Building A Future

The signs are everywhere that those running AVR, Inc.’s Burnsville, Minn., ready mixed plant are prepared for any eventuality. Replacing an old plant

Steven Prokopy

The signs are everywhere that those running AVR, Inc.’s Burnsville, Minn., ready mixed plant are prepared for any eventuality. Replacing an old plant on a nearby, land-locked site, the company’s new workhorse has central mixed equipment and automation making it possible to run with a two-man crew. It’s abundantly clear that when business picks back up in the greater Minneapolis/St. Paul area, the new operation will be ready for efficient, high-quality production.

Affiliated with founding entity Fisher Sand & Gravel in (Burnsville-bordering) Apple Valley, as well as sister company AME Red-E-Mix, Inc. of Elk River, Minn., AVR also has embarked on an ambitious and anticipatory program that is a response both to 2008 changes in Minnesota Pollution Control Agency (MPCA) stormwater regulations and additional environmental rules expected in January 2011. In an effort to prevent wash water from entering the storm drainage system and contaminating a nearby waterway, the 2008 rule prohibits water used for washing out truck chutes after unloading from contacting the ground. AVR is tackling compliance on two fronts: the proprietary, mixer-mounted Booster Washout System; and, full pavement of the 11-acre Burnsville property. Yard pavement also anticipates one of the new regulations taking effect in 2011: elimination of commingled process water (truck and plant mixer washout) and storm water runoff.

Although AVR is still waiting for specific 2011 regulations to be announced, Burnsville plant management meets with regulators frequently to determine a future action plan. Compliance measures will center on a Liebherr reclaimer to capture waste water, which will then be sent through an Alar filtration system, resulting in a closed-loop system. The pieces of the new system are all purchased and sitting at Burnsville, waiting for MPCA to tell us exactly what has to happen, says Josh Edwards, AVR’s director of engineering services, adding that the company will build a separate enclosure for the reclaiming station. We want to reuse all of our water, because this is clearly the future Û and we’re not leaving it to the drivers where to dump their wash water any longer.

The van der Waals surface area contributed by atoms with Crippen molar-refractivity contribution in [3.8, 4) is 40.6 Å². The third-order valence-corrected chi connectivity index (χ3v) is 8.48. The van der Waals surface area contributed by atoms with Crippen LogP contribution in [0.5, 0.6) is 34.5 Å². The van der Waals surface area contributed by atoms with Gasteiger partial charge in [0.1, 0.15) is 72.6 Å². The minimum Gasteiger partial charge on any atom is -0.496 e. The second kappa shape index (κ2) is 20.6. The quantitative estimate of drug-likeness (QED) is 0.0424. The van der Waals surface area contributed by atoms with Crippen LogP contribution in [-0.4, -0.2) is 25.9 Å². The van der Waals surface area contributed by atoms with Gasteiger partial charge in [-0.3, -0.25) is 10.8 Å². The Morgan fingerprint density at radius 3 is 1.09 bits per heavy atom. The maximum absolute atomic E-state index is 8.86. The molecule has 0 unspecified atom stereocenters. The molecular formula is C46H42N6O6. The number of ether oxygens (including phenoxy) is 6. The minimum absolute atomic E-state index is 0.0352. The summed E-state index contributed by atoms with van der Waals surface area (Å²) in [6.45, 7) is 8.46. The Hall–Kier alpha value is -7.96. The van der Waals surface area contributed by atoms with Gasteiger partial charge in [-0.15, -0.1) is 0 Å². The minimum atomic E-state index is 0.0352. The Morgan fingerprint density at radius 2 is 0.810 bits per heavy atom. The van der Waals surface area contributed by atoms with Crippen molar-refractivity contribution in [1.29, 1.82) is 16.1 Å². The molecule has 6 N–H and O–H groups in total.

AVR’s other plants Û in Buffalo and Monticello, Minn. Û also received major overhauls in the last three years and handle their waste water in a different way. We have a Booster Washout System that buys you time for containing washout from site to plant, explains Edwards. [Returning] drivers dump washout into a three-cell weir system that is cleaned monthly.

All three facilities feature a 50-ft.-high plant enclosure, with an adjacent maintenance shop and garage. The buildings have commercial-grade insulating concrete form walls and in-floor radiant heating, which has cut down on energy consumption significantly, according to Edwards. Although not the brand used for the Burnsville, Buffalo and Monticello plant buildings, the company currently is a distributor for Logix brand ICF components.


The Burnsville plant is built for speed and a wide variety of commercial and agency mix specifications. A drive-over hopper charges twin conveyors feeding 10 overhead aggregate bins. Running a small plant in the middle of a farmer’s field isn’t going to cut it in this environment. We have everything from 11/2 in. to fines, says Edwards. There are very few things we can’t do, including lightweight. Cement comes in primarily from Holcim, with some from Lafarge as well, and is stored in six split silos (four for the primary cement and two split in half to house secondary cements, fly ash, silica fume and/or slag. It’s typical that we have five or six powders on hand at any one time, he adds.

Edwards makes it clear that future business is a major reason for investment in these rebuilt plants, especially considering Burnsville’s proximity to Interstate 35W, accessing the nearby I-494 corridor and Twin Cities’ I-494/694 beltway. This is our shot at getting downtown work and bigger jobs, he says. We’ve already starting getting this work when it’s available. In the interim, he adds, AVR has landed a number of wastewater treatment plants Û public work representing one of the market’s few bright spots against a fall off in private construction.

He adds that the only work available now is anything tied to federal funding Û parking garages for park & ride users, bridges, pavements, rehab facilities, curb and gutter work.